It seems in the last few years, dialogue about all-things-publishing has been focused on platform, marketing, increasing output, distribution platforms, technology, and self-publishing. (This blog is no exception.) But as I noted in this post at Author Media , I think it’s important to call our attention back to the work.
It may be easier to get published these days because of self-pub and the proliferation of indie publishing options. But it’s not any easier to write a good book.
In fact, it may be even harder to write a good book than it was in days past, because both you and your reader have more distractions. You’re tempted by the Internet, your ability to concentrate for long periods of time has been compromised, and deep focus is more challenging. Meanwhile, your reader has infinite sources of information and entertainment. So a book has to be darn good to to keep both your attention and your reader’s. Now is the time to make sure we’re not minimizing the importance of mastering the craft.
Yes, platform is important if you want people to read your stuff. But ultimately, great writing is the best platform. A million followers are meaningless if you don’t have something worthwhile for them to read. Marketing challenges, evolving technology, and competition will always be with us. But it’s irrelevant without a good book.
I sense, out there in writer-land, an increasing focus on writing more-more-more. Many want to publish as fast as possible. Volume + speed = more money, or more success, or some such equation that I can’t quite wrap my mind around. But I do understand that this environment is leaving some writers feeling insecure, thinking they’ll be left behind if they don’t join the fray.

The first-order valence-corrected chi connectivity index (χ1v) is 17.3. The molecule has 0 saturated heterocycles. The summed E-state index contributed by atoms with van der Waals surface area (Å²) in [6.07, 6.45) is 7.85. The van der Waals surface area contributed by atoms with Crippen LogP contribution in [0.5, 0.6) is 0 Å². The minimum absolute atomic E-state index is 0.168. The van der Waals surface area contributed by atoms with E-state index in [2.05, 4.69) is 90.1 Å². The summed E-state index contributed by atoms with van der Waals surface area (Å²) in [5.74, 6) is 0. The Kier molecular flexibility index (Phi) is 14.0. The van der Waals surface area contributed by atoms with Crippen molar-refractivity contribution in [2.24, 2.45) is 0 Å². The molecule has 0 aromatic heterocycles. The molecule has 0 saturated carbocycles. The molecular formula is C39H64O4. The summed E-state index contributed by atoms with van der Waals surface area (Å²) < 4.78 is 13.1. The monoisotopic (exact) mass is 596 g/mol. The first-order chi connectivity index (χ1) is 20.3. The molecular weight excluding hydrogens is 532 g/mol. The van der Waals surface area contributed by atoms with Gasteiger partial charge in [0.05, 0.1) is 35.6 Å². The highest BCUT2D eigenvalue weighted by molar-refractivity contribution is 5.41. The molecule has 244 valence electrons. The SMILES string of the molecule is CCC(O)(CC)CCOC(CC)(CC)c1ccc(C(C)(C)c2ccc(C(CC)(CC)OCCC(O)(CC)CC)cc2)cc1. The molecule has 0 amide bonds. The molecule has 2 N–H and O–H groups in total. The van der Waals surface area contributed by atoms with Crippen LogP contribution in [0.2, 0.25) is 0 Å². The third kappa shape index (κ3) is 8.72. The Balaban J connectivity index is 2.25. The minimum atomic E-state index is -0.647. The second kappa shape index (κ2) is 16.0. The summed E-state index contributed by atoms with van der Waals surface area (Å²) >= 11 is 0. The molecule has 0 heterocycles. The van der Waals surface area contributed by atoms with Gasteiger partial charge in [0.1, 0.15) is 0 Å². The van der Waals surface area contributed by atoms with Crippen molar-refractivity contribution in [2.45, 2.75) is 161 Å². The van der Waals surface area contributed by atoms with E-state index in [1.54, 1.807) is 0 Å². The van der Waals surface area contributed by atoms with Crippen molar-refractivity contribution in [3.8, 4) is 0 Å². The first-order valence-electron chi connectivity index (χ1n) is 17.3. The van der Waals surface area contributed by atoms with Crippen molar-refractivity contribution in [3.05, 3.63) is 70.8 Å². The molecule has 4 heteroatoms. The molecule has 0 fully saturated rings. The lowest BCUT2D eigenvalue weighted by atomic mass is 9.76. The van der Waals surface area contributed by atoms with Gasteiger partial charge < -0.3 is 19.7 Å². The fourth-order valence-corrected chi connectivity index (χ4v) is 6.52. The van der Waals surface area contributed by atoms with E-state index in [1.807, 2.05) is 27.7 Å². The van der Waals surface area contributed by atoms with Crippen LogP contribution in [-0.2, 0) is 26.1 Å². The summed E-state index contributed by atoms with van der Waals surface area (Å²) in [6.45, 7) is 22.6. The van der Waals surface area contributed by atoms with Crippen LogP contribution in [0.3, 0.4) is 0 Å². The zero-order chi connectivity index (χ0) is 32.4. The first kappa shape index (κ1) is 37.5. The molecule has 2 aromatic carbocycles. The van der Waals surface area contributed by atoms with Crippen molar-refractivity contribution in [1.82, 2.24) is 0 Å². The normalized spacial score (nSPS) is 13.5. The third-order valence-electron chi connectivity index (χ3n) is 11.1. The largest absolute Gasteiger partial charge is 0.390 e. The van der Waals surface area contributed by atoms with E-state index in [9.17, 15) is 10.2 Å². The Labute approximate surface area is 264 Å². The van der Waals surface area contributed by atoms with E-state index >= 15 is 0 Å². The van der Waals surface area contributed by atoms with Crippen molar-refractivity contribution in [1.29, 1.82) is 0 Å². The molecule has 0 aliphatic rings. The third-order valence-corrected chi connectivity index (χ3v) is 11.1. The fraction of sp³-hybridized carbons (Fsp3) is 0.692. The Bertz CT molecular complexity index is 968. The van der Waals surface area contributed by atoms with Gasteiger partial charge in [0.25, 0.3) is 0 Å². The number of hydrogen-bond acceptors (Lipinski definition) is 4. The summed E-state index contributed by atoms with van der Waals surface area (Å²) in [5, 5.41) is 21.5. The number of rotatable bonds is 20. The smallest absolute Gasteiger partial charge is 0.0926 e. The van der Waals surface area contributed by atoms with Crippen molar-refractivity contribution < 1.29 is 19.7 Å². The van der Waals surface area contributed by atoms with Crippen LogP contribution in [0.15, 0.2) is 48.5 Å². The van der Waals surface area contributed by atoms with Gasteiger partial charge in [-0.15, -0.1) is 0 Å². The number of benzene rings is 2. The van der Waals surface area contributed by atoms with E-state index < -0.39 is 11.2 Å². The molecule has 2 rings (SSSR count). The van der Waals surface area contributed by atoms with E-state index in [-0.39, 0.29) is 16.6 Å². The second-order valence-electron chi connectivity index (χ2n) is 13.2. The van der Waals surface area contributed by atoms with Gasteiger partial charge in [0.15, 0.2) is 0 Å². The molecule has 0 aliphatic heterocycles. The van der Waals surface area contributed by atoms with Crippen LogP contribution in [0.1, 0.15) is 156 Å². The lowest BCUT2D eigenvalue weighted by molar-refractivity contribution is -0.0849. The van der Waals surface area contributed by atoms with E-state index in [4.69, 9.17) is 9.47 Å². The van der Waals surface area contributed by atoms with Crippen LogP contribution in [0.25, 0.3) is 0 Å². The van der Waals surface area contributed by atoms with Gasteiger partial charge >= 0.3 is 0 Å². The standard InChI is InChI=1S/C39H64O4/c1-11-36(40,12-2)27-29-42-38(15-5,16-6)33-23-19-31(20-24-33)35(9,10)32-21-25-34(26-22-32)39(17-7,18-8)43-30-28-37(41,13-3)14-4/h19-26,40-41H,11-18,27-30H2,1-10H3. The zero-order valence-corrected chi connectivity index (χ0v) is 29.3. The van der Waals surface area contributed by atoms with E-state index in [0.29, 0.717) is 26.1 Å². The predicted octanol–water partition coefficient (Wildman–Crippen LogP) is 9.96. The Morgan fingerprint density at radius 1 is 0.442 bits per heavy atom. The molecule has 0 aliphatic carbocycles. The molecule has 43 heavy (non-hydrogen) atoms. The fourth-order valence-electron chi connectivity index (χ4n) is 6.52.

This agitated state of the collective mind is caused by information overload. Too many stories floating around out there, and no way to know the exact truth of each one. Anxiety comes from hearing about the accomplishments of 1% of writers and not the 99% who are slogging away in the trenches, many experiencing their own kinds of success.
And while more-more-more seems to be the mantra for some writers, readers can only read so much. They’ll have shrinking patience for works that feel sloppily crafted and hastily written.
The only way forward is the same as it ever was: run away from the noise, hunker down and wrestle mightily with your prose. Writing your best book is what matters, regardless of how many people ever read it. And in a nice bit of synchronicity, it’s what will make people want to read it.
As an agent, I’m here to help with the “other stuff.” Only you, the writer, can do the most important part. Write that book. And make it great.
Let’s collectively settle into 2014 remembering that mastering the craft is the best object of our focus. There is a time for considering various publishing routes and promoting our works, but only when we have in our hands a book that is the absolute best it can be.
Let’s go into 2014 focused more than ever on the craft of writing. Click to Tweet.
It’s harder to write a good book today – you & your reader have more distractions. Click to Tweet.
A million followers are worthless if you don’t have something good for them to read. Click to Tweet.
Anxiety = hearing the success of 10% of writers, not the 90% toiling in the trenches. Click to Tweet.
Image credit: kbuntu / 123RF Stock Photo
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